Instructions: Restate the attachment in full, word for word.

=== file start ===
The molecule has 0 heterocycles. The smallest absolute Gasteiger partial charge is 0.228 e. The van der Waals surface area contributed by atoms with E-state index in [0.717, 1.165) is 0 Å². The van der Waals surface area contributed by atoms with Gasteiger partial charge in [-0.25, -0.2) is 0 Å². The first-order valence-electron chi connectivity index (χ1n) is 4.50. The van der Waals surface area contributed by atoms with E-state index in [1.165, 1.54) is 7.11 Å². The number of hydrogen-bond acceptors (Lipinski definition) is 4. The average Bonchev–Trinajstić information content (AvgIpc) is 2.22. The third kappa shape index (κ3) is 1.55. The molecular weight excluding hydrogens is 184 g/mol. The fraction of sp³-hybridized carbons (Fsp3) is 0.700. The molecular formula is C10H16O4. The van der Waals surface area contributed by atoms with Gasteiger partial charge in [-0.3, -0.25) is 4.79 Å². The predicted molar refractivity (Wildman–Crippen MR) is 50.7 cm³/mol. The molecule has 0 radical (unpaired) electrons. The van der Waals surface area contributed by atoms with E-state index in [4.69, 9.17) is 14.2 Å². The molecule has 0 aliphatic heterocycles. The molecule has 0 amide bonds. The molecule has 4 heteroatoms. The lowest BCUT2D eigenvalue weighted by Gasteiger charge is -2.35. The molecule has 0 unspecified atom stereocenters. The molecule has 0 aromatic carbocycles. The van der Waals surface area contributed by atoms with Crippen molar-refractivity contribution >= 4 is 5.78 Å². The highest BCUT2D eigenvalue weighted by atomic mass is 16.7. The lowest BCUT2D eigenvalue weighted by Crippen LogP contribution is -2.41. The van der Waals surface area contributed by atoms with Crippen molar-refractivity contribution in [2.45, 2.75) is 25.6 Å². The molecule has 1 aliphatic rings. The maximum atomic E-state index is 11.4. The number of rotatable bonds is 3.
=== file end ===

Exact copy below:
The molecule has 0 heterocycles. The smallest absolute Gasteiger partial charge is 0.228 e. The van der Waals surface area contributed by atoms with E-state index in [0.717, 1.165) is 0 Å². The van der Waals surface area contributed by atoms with Gasteiger partial charge in [-0.25, -0.2) is 0 Å². The first-order valence-electron chi connectivity index (χ1n) is 4.50. The van der Waals surface area contributed by atoms with E-state index in [1.165, 1.54) is 7.11 Å². The number of hydrogen-bond acceptors (Lipinski definition) is 4. The average Bonchev–Trinajstić information content (AvgIpc) is 2.22. The third kappa shape index (κ3) is 1.55. The molecular weight excluding hydrogens is 184 g/mol. The fraction of sp³-hybridized carbons (Fsp3) is 0.700. The molecular formula is C10H16O4. The van der Waals surface area contributed by atoms with Gasteiger partial charge in [-0.3, -0.25) is 4.79 Å². The predicted molar refractivity (Wildman–Crippen MR) is 50.7 cm³/mol. The molecule has 0 radical (unpaired) electrons. The van der Waals surface area contributed by atoms with E-state index in [4.69, 9.17) is 14.2 Å². The molecule has 0 aliphatic heterocycles. The molecule has 0 amide bonds. The molecule has 4 heteroatoms. The lowest BCUT2D eigenvalue weighted by Gasteiger charge is -2.35. The molecule has 0 unspecified atom stereocenters. The molecule has 0 aromatic carbocycles. The van der Waals surface area contributed by atoms with Crippen molar-refractivity contribution >= 4 is 5.78 Å². The highest BCUT2D eigenvalue weighted by atomic mass is 16.7. The lowest BCUT2D eigenvalue weighted by Crippen LogP contribution is -2.41. The van der Waals surface area contributed by atoms with Crippen molar-refractivity contribution in [2.45, 2.75) is 25.6 Å². The molecule has 1 aliphatic rings. The maximum atomic E-state index is 11.4. The number of rotatable bonds is 3.